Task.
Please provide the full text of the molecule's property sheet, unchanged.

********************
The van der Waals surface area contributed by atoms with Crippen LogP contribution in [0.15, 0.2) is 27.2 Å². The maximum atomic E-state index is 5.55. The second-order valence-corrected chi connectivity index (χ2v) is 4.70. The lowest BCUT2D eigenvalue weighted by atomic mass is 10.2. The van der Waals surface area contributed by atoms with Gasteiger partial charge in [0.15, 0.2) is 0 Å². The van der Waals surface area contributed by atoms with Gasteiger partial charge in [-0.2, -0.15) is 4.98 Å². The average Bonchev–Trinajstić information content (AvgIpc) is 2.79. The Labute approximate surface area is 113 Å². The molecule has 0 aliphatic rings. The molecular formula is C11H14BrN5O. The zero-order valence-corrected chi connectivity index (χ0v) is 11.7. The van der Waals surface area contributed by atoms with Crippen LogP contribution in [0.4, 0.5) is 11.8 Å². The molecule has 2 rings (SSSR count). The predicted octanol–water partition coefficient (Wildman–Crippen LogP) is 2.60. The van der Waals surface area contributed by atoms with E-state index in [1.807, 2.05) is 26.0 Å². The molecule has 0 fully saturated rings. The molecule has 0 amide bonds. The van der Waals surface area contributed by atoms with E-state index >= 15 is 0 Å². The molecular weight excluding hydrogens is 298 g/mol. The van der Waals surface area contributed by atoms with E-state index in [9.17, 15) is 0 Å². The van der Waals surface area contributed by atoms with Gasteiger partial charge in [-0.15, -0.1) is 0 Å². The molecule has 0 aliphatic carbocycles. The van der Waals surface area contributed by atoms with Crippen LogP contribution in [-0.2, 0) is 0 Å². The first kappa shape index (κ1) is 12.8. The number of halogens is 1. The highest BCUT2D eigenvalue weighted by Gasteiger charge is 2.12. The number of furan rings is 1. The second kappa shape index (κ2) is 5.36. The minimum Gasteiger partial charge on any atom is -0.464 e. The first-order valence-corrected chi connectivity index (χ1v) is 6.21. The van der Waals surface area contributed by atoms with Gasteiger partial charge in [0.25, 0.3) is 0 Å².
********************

The van der Waals surface area contributed by atoms with Crippen LogP contribution in [0.15, 0.2) is 27.2 Å². The maximum atomic E-state index is 5.55. The second-order valence-corrected chi connectivity index (χ2v) is 4.70. The lowest BCUT2D eigenvalue weighted by atomic mass is 10.2. The van der Waals surface area contributed by atoms with Gasteiger partial charge in [0.15, 0.2) is 0 Å². The van der Waals surface area contributed by atoms with Gasteiger partial charge in [-0.2, -0.15) is 4.98 Å². The average Bonchev–Trinajstić information content (AvgIpc) is 2.79. The Labute approximate surface area is 113 Å². The molecule has 0 aliphatic rings. The molecular formula is C11H14BrN5O. The zero-order valence-corrected chi connectivity index (χ0v) is 11.7. The van der Waals surface area contributed by atoms with Crippen LogP contribution in [0.4, 0.5) is 11.8 Å². The molecule has 2 rings (SSSR count). The predicted octanol–water partition coefficient (Wildman–Crippen LogP) is 2.60. The van der Waals surface area contributed by atoms with E-state index in [1.807, 2.05) is 26.0 Å². The molecule has 0 fully saturated rings. The molecule has 0 amide bonds. The van der Waals surface area contributed by atoms with E-state index >= 15 is 0 Å². The molecular weight excluding hydrogens is 298 g/mol. The van der Waals surface area contributed by atoms with E-state index in [9.17, 15) is 0 Å². The van der Waals surface area contributed by atoms with Gasteiger partial charge in [-0.15, -0.1) is 0 Å². The molecule has 0 aliphatic carbocycles. The van der Waals surface area contributed by atoms with Crippen LogP contribution in [-0.2, 0) is 0 Å². The first kappa shape index (κ1) is 12.8. The number of halogens is 1. The highest BCUT2D eigenvalue weighted by Gasteiger charge is 2.12. The number of furan rings is 1. The second kappa shape index (κ2) is 5.36. The minimum Gasteiger partial charge on any atom is -0.464 e. The first-order valence-corrected chi connectivity index (χ1v) is 6.21. The van der Waals surface area contributed by atoms with Gasteiger partial charge in [0.25, 0.3) is 0 Å².